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Mitch Schneider: Martial Arts Helps Me in the Automotive Aftermarket

The more you are able to anticipate the unexpected, the more you are able to simulate the impossible, the more likely you are to survive if the fates conspire against you and you find yourself in a compromising situation.


Class ended. I bowed and backed off the mat, not because it was required, but because I wanted to. My daughter followed my lead.


Old habits die hard…

It had been a great workout — intense, challenging, very physical and with a lot of contact. I struggled with my gloves, placed them back in the bag, finished off the last of my water and tried to recall my first encounter with what is now loosely known as Martial Arts. I think it was an episode of, “Have Gun, Will Travel” with Richard Boone, somewhere between 1957 and 1963. 

The first time I actually witnessed the power and the grace of Japanese Martial Arts for myself was late in 1962. I watched in awe as students sparred, performed combinations, Kata, and shattered stacks of boards and bricks to demonstrate the connection between mind, body, practice, spirit and skill. This was followed by a demonstration of Aikido that I still have trouble describing today having personally witnessed things I know to be impossible.


The drills took place with a passion and intensity I had never witnessed before — faster and harder than anything I had ever seen. It took almost 20 years from that moment for me to begin my own journey, and despite the fact that finding the time or the resources has always been a challenge, it is a passion I have pursued through four styles and for more than 25 years.

Someone once suggested that they learned everything they needed to know about life in kindergarten. I wasn’t paying attention or I wasn’t that lucky. However, I did learn just about everything I have ever needed to know about life and living in Boot Camp, or on the mat. And both were and are focused on martial skills. I learned practice and perseverance, discipline and determination, patience, self-control and situational awareness. But, most of all, I learned the importance of anticipation, preparation, conditioning, and real-world simulation.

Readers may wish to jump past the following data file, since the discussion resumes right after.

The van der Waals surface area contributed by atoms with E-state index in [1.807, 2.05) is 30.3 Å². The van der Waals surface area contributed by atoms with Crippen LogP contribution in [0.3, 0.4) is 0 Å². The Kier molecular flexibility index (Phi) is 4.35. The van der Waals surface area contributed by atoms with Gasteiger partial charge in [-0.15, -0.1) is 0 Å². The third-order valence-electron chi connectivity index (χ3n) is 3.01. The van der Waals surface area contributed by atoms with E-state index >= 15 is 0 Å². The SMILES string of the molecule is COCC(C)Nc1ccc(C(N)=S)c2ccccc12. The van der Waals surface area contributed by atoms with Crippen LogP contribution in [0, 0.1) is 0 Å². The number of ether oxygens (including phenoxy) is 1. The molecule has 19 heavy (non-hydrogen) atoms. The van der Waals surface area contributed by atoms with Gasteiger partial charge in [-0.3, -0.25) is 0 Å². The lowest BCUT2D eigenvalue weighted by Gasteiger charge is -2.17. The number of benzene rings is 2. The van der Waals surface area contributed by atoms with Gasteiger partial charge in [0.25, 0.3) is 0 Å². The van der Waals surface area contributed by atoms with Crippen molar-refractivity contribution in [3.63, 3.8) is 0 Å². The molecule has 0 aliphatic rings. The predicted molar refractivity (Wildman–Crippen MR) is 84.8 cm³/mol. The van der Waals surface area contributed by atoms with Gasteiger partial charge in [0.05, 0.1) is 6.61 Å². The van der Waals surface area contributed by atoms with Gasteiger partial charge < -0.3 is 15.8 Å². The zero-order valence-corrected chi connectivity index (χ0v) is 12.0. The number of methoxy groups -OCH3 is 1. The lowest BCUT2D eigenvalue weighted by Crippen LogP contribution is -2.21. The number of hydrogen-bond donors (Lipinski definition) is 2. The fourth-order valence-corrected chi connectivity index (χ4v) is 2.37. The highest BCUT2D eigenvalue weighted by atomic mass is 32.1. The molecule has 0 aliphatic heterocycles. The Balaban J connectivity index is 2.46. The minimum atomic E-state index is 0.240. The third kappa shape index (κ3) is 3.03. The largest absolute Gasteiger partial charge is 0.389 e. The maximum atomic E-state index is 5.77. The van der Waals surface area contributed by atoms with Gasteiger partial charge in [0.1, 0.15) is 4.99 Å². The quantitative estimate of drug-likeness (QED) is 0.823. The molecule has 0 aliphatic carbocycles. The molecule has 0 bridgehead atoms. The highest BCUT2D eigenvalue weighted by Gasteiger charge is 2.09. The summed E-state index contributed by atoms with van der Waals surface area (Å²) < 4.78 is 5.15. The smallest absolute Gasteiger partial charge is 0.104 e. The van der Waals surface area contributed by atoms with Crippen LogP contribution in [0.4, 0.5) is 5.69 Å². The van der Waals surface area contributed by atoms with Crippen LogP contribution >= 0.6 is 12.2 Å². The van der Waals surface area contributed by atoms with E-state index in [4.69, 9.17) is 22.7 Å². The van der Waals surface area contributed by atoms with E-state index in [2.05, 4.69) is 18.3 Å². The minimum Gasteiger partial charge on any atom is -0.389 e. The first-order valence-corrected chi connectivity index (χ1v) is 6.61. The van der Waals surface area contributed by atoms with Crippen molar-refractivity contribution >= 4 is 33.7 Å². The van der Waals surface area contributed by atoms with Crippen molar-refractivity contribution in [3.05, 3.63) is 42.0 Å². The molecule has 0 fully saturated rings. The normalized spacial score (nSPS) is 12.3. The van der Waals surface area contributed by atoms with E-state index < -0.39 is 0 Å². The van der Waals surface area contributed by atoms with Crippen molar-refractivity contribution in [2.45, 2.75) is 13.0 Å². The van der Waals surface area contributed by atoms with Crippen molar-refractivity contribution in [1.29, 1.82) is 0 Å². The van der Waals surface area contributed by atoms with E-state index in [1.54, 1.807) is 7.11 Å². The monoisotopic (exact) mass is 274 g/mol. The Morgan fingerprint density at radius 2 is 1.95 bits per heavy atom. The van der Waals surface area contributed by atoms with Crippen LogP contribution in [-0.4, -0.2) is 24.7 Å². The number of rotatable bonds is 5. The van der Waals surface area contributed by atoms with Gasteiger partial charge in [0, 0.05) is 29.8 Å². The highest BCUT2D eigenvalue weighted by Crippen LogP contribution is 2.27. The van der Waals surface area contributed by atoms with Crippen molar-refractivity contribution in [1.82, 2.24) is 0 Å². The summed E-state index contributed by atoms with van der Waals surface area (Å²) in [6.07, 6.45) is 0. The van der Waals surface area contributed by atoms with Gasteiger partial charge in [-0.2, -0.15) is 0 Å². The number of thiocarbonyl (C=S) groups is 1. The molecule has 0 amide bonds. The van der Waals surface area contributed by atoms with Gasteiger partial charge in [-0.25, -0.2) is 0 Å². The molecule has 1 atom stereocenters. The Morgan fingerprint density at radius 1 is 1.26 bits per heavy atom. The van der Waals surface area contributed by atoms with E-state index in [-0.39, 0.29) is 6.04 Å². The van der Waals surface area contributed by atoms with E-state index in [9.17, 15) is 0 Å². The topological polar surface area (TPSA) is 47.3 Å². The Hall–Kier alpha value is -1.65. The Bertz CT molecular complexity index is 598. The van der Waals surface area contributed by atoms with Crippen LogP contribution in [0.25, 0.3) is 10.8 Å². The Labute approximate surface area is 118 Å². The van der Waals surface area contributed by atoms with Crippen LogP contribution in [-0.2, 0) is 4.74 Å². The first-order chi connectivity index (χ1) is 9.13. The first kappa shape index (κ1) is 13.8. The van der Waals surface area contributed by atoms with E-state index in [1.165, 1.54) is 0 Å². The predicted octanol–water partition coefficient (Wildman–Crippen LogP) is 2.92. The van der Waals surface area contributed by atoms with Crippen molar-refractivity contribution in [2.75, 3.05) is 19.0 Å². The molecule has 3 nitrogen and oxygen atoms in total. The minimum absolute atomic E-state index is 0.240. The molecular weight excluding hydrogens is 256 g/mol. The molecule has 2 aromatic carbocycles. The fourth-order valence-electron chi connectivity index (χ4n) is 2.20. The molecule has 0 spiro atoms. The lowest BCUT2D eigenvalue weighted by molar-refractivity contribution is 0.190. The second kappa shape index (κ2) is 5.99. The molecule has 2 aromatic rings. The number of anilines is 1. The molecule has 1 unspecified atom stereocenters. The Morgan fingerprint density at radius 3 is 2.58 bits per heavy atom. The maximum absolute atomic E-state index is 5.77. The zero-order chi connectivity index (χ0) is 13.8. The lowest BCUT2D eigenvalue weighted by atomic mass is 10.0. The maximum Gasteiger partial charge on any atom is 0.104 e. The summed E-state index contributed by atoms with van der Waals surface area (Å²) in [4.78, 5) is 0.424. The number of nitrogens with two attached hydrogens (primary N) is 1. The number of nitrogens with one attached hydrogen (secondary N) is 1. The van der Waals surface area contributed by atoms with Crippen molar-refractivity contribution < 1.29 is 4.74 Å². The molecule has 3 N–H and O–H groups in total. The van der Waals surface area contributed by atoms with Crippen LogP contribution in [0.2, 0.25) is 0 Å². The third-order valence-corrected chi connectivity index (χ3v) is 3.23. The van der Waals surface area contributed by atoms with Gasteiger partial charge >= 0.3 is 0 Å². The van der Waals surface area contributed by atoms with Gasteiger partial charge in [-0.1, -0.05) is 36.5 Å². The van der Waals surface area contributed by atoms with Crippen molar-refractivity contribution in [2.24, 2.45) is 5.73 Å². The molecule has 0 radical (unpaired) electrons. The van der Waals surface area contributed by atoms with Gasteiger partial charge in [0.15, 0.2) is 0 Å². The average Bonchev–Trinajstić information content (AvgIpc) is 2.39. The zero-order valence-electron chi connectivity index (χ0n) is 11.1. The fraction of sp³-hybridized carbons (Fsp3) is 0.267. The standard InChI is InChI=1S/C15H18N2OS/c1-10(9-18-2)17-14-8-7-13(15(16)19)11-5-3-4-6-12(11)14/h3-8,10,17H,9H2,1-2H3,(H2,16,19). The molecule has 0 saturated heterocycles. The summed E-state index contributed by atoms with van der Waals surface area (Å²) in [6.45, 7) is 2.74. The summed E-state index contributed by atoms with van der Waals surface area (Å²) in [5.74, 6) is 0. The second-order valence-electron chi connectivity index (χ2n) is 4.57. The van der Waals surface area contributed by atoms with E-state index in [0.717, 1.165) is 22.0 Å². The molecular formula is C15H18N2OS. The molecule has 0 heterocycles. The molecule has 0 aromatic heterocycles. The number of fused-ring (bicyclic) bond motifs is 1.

I learned the more you are able to anticipate the unexpected, the more you are able to simulate the impossible, the more likely you are to survive if the fates conspire against you and you find yourself in a compromising situation. I learned the harder you work in the studio and on the mat, the more likely you are to prevail when you are outside the studio as well.

The first three disciplines I studied were traditional in most respects. The one I am involved with now is not. The first three depended a great deal on ritualized combat, form and forms. The one I am involved with now is focused almost entirely on contact and function. The first three were deeply philosophical and certainly more esoteric, while the current style is infinitely more practical, more visceral and elegantly simple. In many ways, it is everything I have ever learned, distilled until nothing is left but the essence.


I’ve taken most of these lessons and tried to implement them in our business, especially the ones dealing with forms – what you do and the way you do it. Only we call it process, policies and procedures or systems. If you look closely there isn’t much difference.

I’ve tried to create an environment in which the art of what we do in automotive service is enhanced by the structure we have created to facilitate doing it.

But, most of all, I have tried to anticipate and allow for the infinite variations that can occur in business, the service bays or on the counter the same way I would on the street or in the studio, by combining situational awareness and experience with hard work, constant practice, meticulous attention to detail and quick and decisive action.
The more I apply the lessons I’ve learned and my own instincts, the more they seem to work.


I noticed something the other day, something profound. The suppliers I depend on most may not have a Martial Arts background, but they appear to have learned the same lessons and mastered the same disciplines. They do all the same things all of their competitors are doing, they just do it harder, faster, and, for the most part, better. It’s almost as if they understand that business, and, maybe even normal life, is as close to combat as you can get without dodging bullets, or punches.

If we’ve learned nothing else from the past few months we should have learned that life is a long, dark, alley filled with shadowy corners and some very real and scary threats. I’ve learned a number of lessons after years of training and a lifetime of just hanging out: predators will always attack the weak before being forced to deal with the strong. It’s easier to deal with a potential threat you are prepared for that never materializes than it is to deal with a crisis that creeps up on you and catches you unaware. It is safer to travel in the company of like-minded individuals who are disciplined enough to prepare and awake enough to be aware than it is to travel alone or with an army of sleep-walkers. It isn’t practice that makes perfect. It’s “perfect” practice that makes perfect.

Mitch Schneider co-owns and operates Schneider’s Automotive Service in Simi Valley, CA. Readers can contact him at [email protected]

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